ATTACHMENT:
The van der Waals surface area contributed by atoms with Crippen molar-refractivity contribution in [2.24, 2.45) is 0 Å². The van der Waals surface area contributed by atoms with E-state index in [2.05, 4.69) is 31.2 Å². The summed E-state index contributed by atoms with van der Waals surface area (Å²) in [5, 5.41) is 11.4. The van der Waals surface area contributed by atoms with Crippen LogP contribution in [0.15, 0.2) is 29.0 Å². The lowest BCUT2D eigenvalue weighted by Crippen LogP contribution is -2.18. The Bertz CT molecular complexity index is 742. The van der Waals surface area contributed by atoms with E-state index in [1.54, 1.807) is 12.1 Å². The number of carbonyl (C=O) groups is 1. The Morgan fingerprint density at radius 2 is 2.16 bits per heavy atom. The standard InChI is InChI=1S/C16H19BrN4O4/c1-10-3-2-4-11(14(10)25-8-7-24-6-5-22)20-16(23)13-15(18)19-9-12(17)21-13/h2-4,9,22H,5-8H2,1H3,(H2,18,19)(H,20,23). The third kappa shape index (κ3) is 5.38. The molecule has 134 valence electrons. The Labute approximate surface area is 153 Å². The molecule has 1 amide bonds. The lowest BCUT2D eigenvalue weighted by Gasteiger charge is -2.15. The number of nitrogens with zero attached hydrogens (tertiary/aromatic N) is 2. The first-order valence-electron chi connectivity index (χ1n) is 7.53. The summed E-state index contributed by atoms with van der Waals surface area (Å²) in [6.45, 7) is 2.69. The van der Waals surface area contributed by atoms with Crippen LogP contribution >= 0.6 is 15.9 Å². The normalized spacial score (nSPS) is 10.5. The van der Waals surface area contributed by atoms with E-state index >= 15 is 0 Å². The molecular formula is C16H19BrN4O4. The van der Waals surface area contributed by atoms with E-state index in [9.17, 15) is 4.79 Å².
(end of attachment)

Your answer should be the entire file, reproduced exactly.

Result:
The van der Waals surface area contributed by atoms with Crippen molar-refractivity contribution in [2.24, 2.45) is 0 Å². The van der Waals surface area contributed by atoms with E-state index in [2.05, 4.69) is 31.2 Å². The summed E-state index contributed by atoms with van der Waals surface area (Å²) in [5, 5.41) is 11.4. The van der Waals surface area contributed by atoms with Crippen LogP contribution in [0.15, 0.2) is 29.0 Å². The lowest BCUT2D eigenvalue weighted by Crippen LogP contribution is -2.18. The Bertz CT molecular complexity index is 742. The van der Waals surface area contributed by atoms with E-state index in [1.54, 1.807) is 12.1 Å². The number of carbonyl (C=O) groups is 1. The Morgan fingerprint density at radius 2 is 2.16 bits per heavy atom. The standard InChI is InChI=1S/C16H19BrN4O4/c1-10-3-2-4-11(14(10)25-8-7-24-6-5-22)20-16(23)13-15(18)19-9-12(17)21-13/h2-4,9,22H,5-8H2,1H3,(H2,18,19)(H,20,23). The third kappa shape index (κ3) is 5.38. The molecule has 134 valence electrons. The Labute approximate surface area is 153 Å². The molecule has 1 amide bonds. The lowest BCUT2D eigenvalue weighted by Gasteiger charge is -2.15. The number of nitrogens with zero attached hydrogens (tertiary/aromatic N) is 2. The first-order valence-electron chi connectivity index (χ1n) is 7.53. The summed E-state index contributed by atoms with van der Waals surface area (Å²) in [6.45, 7) is 2.69. The van der Waals surface area contributed by atoms with Crippen LogP contribution >= 0.6 is 15.9 Å². The normalized spacial score (nSPS) is 10.5. The van der Waals surface area contributed by atoms with E-state index >= 15 is 0 Å². The molecular formula is C16H19BrN4O4. The van der Waals surface area contributed by atoms with E-state index in [9.17, 15) is 4.79 Å².